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Volume XXXVIII, No. 3 | February 5, 2016

A Tale of Two Disciplines: Lessons in Critical Thinking


In Daniel T. Willingham’s article, “Critical thinking: Why is it so hard to teach?” (2007), he emphasized critical thinking practice and perspective by saying, “…if you remind a student to look at an issue from multiple perspectives often enough, he will learn that he ought to do so, but if he doesn’t know much about an issue, he can’t think about it from multiple perspectives” (p. 21).

In many college degree plans, students are required to take a plethora of general education courses. From science to writing, from history to mathematics, they find themselves bouncing from one classroom to another, which can cause fragmentation of information. In the following project, two instructors found new ways to tear down walls between college departments and disciplines by continuing lessons from a science class to composition and speech classes.

Their project showcases the instructors’ collaborative, cross-discipline work that addresses the challenge of teaching students to think critically. It successfully encourages students to comprehend, synthesize, and present information in multiple learning environments with varying classroom experiences.

Project Description

In her Biology for Non-Majors and Microbiology courses, Dr. Regina Foster teaches students how to locate, read, and comprehend research relevant to their programs. Using original research articles in academic journals, Dr. Foster introduces her students to the skill set needed to read academic research, particularly encouraging them to read carefully for specific details. Students prepare brief and clear responses to specific questions on their own or in study groups, then they have a class discussion about the relevance of the information to current topics being covered in the course. This activity encourages students to think critically by answering questions and discovering how the information connects to their intended career fields. Additionally, it teaches students to navigate technical writing more effectively and recognize relevant portions of research studies. This in turn enables them to retrieve needed material and data more efficiently in the future.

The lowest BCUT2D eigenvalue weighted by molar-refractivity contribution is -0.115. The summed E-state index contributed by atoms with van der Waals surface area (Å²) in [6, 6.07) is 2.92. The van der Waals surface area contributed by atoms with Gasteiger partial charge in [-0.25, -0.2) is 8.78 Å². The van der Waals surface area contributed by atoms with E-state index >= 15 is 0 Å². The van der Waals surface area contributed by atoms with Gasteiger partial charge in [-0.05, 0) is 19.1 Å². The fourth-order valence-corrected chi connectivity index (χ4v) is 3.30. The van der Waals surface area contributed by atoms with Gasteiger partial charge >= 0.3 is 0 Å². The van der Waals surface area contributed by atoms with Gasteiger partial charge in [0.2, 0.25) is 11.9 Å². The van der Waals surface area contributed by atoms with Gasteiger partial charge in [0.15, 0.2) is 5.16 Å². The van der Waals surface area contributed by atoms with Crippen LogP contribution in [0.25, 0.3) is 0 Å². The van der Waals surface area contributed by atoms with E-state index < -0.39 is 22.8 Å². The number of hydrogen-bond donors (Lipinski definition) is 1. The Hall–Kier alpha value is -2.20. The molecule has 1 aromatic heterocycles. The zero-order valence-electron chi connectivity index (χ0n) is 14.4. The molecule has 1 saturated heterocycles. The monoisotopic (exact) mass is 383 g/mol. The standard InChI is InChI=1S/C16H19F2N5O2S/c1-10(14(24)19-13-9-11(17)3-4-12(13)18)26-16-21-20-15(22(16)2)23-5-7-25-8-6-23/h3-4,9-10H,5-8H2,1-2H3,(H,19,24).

Following this activity in their science courses, some of these same students go on to take Freshman Composition and Introduction to Speech courses taught by Dr. Maria Christian, which emphasize conciseness in summarizing and presenting information. In either of these courses, students revisit topics introduced in Dr. Foster’s classes. Depending on the course, students then either write a comprehensive research essay or they prepare and present an informative speech. These activities encourage further understanding of topics first introduced in Dr. Foster’s classes, which contributes to more comprehensive learning. It is a full-circle effect for students as they continue learning a topic in multiple classes in different disciplines.


This project is an example of how instructors can work together to encourage students to learn in sequence, not in fragments. As a result, the students better develop their critical-thinking skills. Student learning is affected by the emphasis on topic exploration and comprehension across disciplines. Teachers learn to work collaboratively to teach critical-thinking skills through integrated assignments and classroom activities. Awareness that their comprehension and research skills will be used in multiple classes results in students who develop a greater interest in their exploration topics. Returning to Willingham (2007), it is important to “look at an issue from multiple perspectives” (p. 11) because knowledge is not static.

Following this project, the authors noted that their students synthesized information more effectively. As educators, they also enjoyed the opportunity to work together for the benefit of their students.

Regina Foster, Instructor, Science
Maria Christian, Instructor, Communications

For further information, contact the authors at Oklahoma State University Institute of Technology, 1801 E. 4th Street, Okmulgee, OK 74447. Email: and

Willingham, D. (2007, August 1). Critical thinking: Why is it so hard to teach? American Educator, 8-19.

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